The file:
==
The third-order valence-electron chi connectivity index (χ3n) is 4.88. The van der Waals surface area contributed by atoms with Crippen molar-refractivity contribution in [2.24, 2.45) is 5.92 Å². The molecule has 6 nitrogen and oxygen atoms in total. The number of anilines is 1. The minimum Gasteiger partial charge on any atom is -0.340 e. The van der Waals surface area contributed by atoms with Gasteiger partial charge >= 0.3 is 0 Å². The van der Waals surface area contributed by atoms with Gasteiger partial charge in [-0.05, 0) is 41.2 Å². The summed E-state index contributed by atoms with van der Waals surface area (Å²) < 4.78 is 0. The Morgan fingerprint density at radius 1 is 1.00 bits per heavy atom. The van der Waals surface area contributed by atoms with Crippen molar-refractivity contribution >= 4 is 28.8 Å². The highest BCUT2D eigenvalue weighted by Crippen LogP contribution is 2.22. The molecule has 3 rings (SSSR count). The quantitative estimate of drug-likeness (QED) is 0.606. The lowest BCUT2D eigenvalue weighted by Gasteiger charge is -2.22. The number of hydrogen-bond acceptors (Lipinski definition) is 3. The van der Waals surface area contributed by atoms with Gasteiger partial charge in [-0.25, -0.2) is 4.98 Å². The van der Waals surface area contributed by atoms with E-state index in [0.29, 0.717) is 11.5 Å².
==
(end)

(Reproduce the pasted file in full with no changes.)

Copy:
The third-order valence-electron chi connectivity index (χ3n) is 4.88. The van der Waals surface area contributed by atoms with Crippen molar-refractivity contribution in [2.24, 2.45) is 5.92 Å². The molecule has 6 nitrogen and oxygen atoms in total. The number of anilines is 1. The minimum Gasteiger partial charge on any atom is -0.340 e. The van der Waals surface area contributed by atoms with Gasteiger partial charge >= 0.3 is 0 Å². The van der Waals surface area contributed by atoms with Gasteiger partial charge in [-0.05, 0) is 41.2 Å². The summed E-state index contributed by atoms with van der Waals surface area (Å²) < 4.78 is 0. The Morgan fingerprint density at radius 1 is 1.00 bits per heavy atom. The van der Waals surface area contributed by atoms with Crippen molar-refractivity contribution >= 4 is 28.8 Å². The highest BCUT2D eigenvalue weighted by Crippen LogP contribution is 2.22. The molecule has 3 rings (SSSR count). The quantitative estimate of drug-likeness (QED) is 0.606. The lowest BCUT2D eigenvalue weighted by Gasteiger charge is -2.22. The number of hydrogen-bond acceptors (Lipinski definition) is 3. The van der Waals surface area contributed by atoms with Gasteiger partial charge in [-0.25, -0.2) is 4.98 Å². The van der Waals surface area contributed by atoms with E-state index in [0.29, 0.717) is 11.5 Å².